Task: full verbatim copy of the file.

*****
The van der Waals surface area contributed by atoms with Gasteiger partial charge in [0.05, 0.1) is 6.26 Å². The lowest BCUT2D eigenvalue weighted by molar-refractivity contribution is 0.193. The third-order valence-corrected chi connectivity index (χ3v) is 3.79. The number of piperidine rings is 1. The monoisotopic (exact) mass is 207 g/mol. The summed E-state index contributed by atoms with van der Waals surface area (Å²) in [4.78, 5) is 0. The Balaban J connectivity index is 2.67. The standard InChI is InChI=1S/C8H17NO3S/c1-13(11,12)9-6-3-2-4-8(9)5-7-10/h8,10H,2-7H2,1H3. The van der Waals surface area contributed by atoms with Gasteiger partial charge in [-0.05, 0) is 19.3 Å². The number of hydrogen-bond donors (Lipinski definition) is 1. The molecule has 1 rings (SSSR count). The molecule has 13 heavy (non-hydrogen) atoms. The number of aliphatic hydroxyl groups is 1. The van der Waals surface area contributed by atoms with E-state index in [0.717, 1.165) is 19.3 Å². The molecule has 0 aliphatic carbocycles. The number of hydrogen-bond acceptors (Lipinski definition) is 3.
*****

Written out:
The van der Waals surface area contributed by atoms with Gasteiger partial charge in [0.05, 0.1) is 6.26 Å². The lowest BCUT2D eigenvalue weighted by molar-refractivity contribution is 0.193. The third-order valence-corrected chi connectivity index (χ3v) is 3.79. The number of piperidine rings is 1. The monoisotopic (exact) mass is 207 g/mol. The summed E-state index contributed by atoms with van der Waals surface area (Å²) in [4.78, 5) is 0. The Balaban J connectivity index is 2.67. The standard InChI is InChI=1S/C8H17NO3S/c1-13(11,12)9-6-3-2-4-8(9)5-7-10/h8,10H,2-7H2,1H3. The van der Waals surface area contributed by atoms with Gasteiger partial charge in [-0.05, 0) is 19.3 Å². The number of hydrogen-bond donors (Lipinski definition) is 1. The molecule has 1 rings (SSSR count). The molecule has 13 heavy (non-hydrogen) atoms. The number of aliphatic hydroxyl groups is 1. The van der Waals surface area contributed by atoms with E-state index in [0.717, 1.165) is 19.3 Å². The molecule has 0 aliphatic carbocycles. The number of hydrogen-bond acceptors (Lipinski definition) is 3.